Ronald Reagan’s $8million dollar first inaugural reflected the mentality of the decade. Aesthetics, showmanship and imagery were held in extremely high regard by American society and money was the means by which it was achieved. The eighties gave birth to a new age of narcissism whose consumptive, materialistic and self-absorbed values were best represented by the “Yuppies”. A young urban professional’s primary goal was to achieve the American dream regardless of the cost. The old adage “the end justifies the means” is best illustrated in Oliver Stone’s film “Wall Street”.
If there is one word that could best sum up the thinking of the decade, it would be “greed”. Movie theatres were filled with films like St. Elmo’s Fire, The Breakfast Club, Pretty in Pink and Less Than Zero which mirrored the materialistic and egotistical attitudes of the thirty something yuppies of the eighties. And for a number of years, the stars of the same blockbuster films like Rob Lowe, Andrew McCarthy, Ally Sheedy, Molly Ringwald, James Spader, Emilio Estevez, Judd Nelson and Demi Moore made headlines both on and off the screen. True to the characters they portrayed on the big screen, they lived life on the fast lane, wore designer jeans, cool shades, and drove fast sports cars on their way to Rodeo Drive. The Brat Pack as they were called paralleled the dreams and dilemmas of young adults in the eighties – how to acquire one’s fair share of the American Dream during a time when an individual’s social standing was so widely scrutinized and overstated.
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Nonetheless, the cynical and money-possessed idealism that existed during the decade wasn’t exclusive to Hollywood. On May 18, 1986 Ivan Boesky gave the commencement address at Michael Milkin’s alma mater, the University of California at Berkeley’s business school. “I think greed is healthy,” he told his enthusiastic audience. “You can be greedy and still feel good about yourself” Boesky added. Several months later, “Ivan the terrible” was indicted by the Securities and Exchange Commission on charges of illegal stock manipulation based on insider information.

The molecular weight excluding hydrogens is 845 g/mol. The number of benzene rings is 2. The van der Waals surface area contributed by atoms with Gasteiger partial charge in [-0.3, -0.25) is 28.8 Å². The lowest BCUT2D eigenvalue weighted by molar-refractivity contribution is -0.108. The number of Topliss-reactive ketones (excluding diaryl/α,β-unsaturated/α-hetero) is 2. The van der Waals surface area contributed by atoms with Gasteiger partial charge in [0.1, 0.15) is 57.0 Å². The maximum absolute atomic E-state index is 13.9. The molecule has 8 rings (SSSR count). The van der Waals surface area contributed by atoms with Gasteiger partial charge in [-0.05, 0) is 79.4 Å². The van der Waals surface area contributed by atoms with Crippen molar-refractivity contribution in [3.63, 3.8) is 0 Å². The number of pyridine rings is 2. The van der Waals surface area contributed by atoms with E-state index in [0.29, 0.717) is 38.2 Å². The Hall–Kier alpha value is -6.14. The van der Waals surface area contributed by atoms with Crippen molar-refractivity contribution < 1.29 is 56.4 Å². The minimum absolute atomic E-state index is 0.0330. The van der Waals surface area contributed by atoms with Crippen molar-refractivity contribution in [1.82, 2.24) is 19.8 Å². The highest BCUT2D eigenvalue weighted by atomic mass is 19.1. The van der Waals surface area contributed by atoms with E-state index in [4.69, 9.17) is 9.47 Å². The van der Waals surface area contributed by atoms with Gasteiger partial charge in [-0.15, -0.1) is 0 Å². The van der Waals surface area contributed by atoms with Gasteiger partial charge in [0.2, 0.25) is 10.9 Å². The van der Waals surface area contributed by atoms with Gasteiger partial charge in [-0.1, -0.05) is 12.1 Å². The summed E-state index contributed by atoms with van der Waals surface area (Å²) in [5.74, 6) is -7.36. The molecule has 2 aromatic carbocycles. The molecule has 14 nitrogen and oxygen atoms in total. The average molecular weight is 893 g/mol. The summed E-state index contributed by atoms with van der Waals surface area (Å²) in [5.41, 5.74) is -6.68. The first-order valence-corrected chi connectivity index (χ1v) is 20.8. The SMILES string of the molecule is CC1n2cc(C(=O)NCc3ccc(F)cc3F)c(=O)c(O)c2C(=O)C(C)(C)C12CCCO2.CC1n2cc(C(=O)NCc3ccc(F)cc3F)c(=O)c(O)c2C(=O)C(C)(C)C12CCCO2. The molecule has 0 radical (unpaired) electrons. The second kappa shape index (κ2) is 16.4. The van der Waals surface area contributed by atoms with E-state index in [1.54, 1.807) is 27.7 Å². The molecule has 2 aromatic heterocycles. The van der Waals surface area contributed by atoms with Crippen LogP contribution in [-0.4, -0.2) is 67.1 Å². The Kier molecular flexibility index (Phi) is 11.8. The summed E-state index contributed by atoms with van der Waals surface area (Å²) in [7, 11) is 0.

In Oliver Stone’s film Wall Street, during a shareholder’s meeting Gordon Gekko gives a similar speech about greed to group of investors at a company he was about to take over. Gekko concluded in his speech, to a standing ovation, that “Greed in all its forms; greed for money, for life, greed for love have always marked the upward surge of mankind.”
The movie Wall Street begins as a story of a young ambitious stockbroker named Bud Fox played by Charlie Sheen. His highly ambitious upward climb leads him to a predator millionaire Gordon Gekko played by Michael Douglas. Soon afterwards Bud finds himself seduced into the illegal world of insider trading and compromising his deepest moral values to acquire the instant wealth he desires so much.
The film opens by showing Bud Fox working the phones, soliciting new clients for a second tier wall street firm. “Just once, I’d like to be on that side” he says while fiercely looking at the telephone as a client hangs up on him and sticking him with a $7,000 loss. The office scene where Bud Fox works is shown to be loud, grey and sensibly furnished. Furthermore, he shares a small cubicle with another employee that further illustrates his small time status. A big admirer of Gordon Gekko, his persistence pays off as Bud is granted an appointment to meet his hero. Gordon represents everything that Bud dreams of having: the wife, family, limousine, pool, estate and countless priceless art objects. One scene shows the degree of the seductive grasp that Gordon has on Bud. Gordon, while strolling on the beach during the early hours of dawn wakes up Bud with a phone call to pressure him for additional insider corporate information. As the conversation goes on, Gordon reminds Bud of all the perks such as the girl Bud once met at Gordon’s party. “I’m going to make you rich Bud Fox” Gordon says to an extremely awed Bud Fox as the film pans out to show Gordon Gekko standing in front of crashing waves during sunrise. “Now get to work!” Gordon adds just before he hangs up on his cellular phone.
Bud ultimately moves up in the corporate world as his illegal involvement with Gordon Gekko gets deeper. Eventually however, Bud turns things around when he finds himself betraying not only his inner most principles but his very own father when Bud learns of Gordon’s plan of dismantling the airline company he helped him acquire, and consequently the same company Bud’s father works for.
The movie has a traditional plot: The ambitious kid who is so much impressed by the wealth and success of an older man who at first seemed to take him under his wing only to betray and use him.
Oliver Stone successfully delivers his message of depicting the consequence associated with a value system that places wealth and profit above any other consideration. Wall Street challenges us to examine the shady ethics a few are compelled to observe under a ferocious financial competitive atmosphere.
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